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J Speech Lang Hear Res. 2004 Oct;47(5):1059-80.

Role of vocal tract morphology in speech development: perceptual targets and sensorimotor maps for synthesized French vowels from birth to adulthood.

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Institut de la communication parlée, Université Stendhal/INPG, Grenoble, France.


The development of speech from infancy to adulthood results from the interaction of neurocognitive factors, by which phonological representations and motor control abilities are gradually acquired, and physical factors, involving the complex changes in the morphology of the articulatory system. In this article, an articulatory-to-acoustic model, integrating nonuniform vocal tract growth, is used to describe the effect of morphology in the acoustic and perceptual domains. While simulating mature control abilities of the articulators (freezing neurocognitive factors), the size and shape of the vocal apparatus are varied, to represent typical values of speakers from birth to adulthood. The results show that anatomy does not prevent even the youngest speaker from producing vowels perceived as the 10 French oral vowels /i y u e phi o epsilon oe [symbol: see text] a/. However, the specific configuration of the vocal tract for the newborn seems to favor the production of those vowels perceived as low and front. An examination of the acoustic effects of articulatory variation for different growth stages led to the proposed variable sensorimotor maps for newbornlike, childlike, and adultlike vocal tracts. These maps could be used by transcribers of infant speech, to complete existing systems and to provide some hints about underlying articulatory gestures recruited during growth to reach perceptual vowel targets in French.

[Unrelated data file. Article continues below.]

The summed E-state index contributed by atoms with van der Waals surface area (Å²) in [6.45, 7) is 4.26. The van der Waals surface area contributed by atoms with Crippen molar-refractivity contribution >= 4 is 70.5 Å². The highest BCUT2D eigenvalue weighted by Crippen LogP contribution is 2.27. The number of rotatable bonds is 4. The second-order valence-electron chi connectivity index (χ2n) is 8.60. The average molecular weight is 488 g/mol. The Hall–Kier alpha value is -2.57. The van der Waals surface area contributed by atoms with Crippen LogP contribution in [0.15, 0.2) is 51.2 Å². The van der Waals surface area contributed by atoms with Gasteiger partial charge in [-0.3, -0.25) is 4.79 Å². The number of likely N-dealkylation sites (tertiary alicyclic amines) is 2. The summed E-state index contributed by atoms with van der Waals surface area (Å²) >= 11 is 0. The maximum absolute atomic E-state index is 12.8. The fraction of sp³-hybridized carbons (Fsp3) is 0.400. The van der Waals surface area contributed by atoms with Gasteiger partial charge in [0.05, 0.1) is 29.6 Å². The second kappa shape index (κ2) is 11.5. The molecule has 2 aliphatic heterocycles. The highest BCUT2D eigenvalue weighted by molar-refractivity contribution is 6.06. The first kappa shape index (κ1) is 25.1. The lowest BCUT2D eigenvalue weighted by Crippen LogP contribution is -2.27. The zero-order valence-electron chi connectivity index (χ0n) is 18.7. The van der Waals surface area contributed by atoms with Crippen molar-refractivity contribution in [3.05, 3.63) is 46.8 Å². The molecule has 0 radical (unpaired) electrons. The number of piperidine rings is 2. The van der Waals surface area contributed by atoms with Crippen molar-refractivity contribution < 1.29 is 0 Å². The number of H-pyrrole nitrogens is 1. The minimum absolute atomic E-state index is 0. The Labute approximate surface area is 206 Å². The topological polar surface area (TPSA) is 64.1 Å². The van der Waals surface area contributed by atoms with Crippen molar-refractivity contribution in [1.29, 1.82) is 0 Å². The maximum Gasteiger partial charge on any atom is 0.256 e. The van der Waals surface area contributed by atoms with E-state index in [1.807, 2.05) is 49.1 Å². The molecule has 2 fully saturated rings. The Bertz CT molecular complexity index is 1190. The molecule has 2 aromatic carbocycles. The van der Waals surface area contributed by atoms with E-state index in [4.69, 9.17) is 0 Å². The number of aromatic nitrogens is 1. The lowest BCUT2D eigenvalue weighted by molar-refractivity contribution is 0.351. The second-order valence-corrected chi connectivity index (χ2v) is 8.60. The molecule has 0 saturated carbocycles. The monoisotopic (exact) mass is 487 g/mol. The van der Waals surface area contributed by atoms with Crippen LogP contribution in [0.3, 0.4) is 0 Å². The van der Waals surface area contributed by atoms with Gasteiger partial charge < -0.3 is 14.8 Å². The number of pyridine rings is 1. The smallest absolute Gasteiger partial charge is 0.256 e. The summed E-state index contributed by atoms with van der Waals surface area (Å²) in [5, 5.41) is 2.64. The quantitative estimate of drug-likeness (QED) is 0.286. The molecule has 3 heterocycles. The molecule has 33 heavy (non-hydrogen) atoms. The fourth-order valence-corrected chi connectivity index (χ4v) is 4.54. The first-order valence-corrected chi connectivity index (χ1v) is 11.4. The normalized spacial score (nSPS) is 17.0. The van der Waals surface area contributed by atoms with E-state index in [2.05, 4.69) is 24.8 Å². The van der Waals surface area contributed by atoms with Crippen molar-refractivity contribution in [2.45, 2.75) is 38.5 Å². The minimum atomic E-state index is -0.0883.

[Indexed for MEDLINE]

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